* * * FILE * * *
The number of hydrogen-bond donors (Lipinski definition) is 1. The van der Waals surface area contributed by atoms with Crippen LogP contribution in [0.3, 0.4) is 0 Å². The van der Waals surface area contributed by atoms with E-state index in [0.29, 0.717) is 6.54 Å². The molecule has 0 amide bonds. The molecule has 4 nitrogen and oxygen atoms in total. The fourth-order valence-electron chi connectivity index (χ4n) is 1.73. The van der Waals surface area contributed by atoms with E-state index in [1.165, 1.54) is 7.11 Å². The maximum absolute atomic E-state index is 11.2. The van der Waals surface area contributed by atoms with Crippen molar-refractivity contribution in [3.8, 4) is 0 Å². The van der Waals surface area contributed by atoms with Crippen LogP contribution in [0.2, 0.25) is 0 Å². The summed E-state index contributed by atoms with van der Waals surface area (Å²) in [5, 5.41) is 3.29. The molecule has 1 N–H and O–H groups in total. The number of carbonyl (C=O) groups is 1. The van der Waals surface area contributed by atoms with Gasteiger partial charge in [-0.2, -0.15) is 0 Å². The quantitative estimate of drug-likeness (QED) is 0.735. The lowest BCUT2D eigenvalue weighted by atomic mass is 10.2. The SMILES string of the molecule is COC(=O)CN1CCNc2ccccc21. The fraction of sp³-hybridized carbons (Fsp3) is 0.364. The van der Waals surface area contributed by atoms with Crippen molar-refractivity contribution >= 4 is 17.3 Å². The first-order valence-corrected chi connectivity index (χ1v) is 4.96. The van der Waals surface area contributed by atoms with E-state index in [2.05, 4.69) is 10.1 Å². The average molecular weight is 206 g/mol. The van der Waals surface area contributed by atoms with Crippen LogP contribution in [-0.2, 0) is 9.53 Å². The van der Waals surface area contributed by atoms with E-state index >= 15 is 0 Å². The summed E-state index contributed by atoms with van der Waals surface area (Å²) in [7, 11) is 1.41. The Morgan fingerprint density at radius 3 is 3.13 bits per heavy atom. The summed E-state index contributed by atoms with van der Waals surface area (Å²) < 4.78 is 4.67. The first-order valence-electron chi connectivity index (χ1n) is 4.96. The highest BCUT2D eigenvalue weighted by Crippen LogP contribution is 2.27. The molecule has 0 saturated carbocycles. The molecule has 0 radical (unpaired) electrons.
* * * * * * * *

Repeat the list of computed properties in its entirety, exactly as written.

The number of hydrogen-bond donors (Lipinski definition) is 1. The van der Waals surface area contributed by atoms with Crippen LogP contribution in [0.3, 0.4) is 0 Å². The van der Waals surface area contributed by atoms with E-state index in [0.29, 0.717) is 6.54 Å². The molecule has 0 amide bonds. The molecule has 4 nitrogen and oxygen atoms in total. The fourth-order valence-electron chi connectivity index (χ4n) is 1.73. The van der Waals surface area contributed by atoms with E-state index in [1.165, 1.54) is 7.11 Å². The maximum absolute atomic E-state index is 11.2. The van der Waals surface area contributed by atoms with Crippen molar-refractivity contribution in [3.8, 4) is 0 Å². The van der Waals surface area contributed by atoms with Crippen LogP contribution in [0.2, 0.25) is 0 Å². The summed E-state index contributed by atoms with van der Waals surface area (Å²) in [5, 5.41) is 3.29. The molecule has 1 N–H and O–H groups in total. The number of carbonyl (C=O) groups is 1. The van der Waals surface area contributed by atoms with Gasteiger partial charge in [-0.2, -0.15) is 0 Å². The quantitative estimate of drug-likeness (QED) is 0.735. The lowest BCUT2D eigenvalue weighted by atomic mass is 10.2. The SMILES string of the molecule is COC(=O)CN1CCNc2ccccc21. The fraction of sp³-hybridized carbons (Fsp3) is 0.364. The van der Waals surface area contributed by atoms with Crippen molar-refractivity contribution >= 4 is 17.3 Å². The first-order valence-corrected chi connectivity index (χ1v) is 4.96. The van der Waals surface area contributed by atoms with E-state index in [2.05, 4.69) is 10.1 Å². The average molecular weight is 206 g/mol. The van der Waals surface area contributed by atoms with Crippen LogP contribution in [-0.2, 0) is 9.53 Å². The van der Waals surface area contributed by atoms with E-state index >= 15 is 0 Å². The summed E-state index contributed by atoms with van der Waals surface area (Å²) in [7, 11) is 1.41. The Morgan fingerprint density at radius 3 is 3.13 bits per heavy atom. The summed E-state index contributed by atoms with van der Waals surface area (Å²) < 4.78 is 4.67. The first-order valence-electron chi connectivity index (χ1n) is 4.96. The highest BCUT2D eigenvalue weighted by Crippen LogP contribution is 2.27. The molecule has 0 saturated carbocycles. The molecule has 0 radical (unpaired) electrons.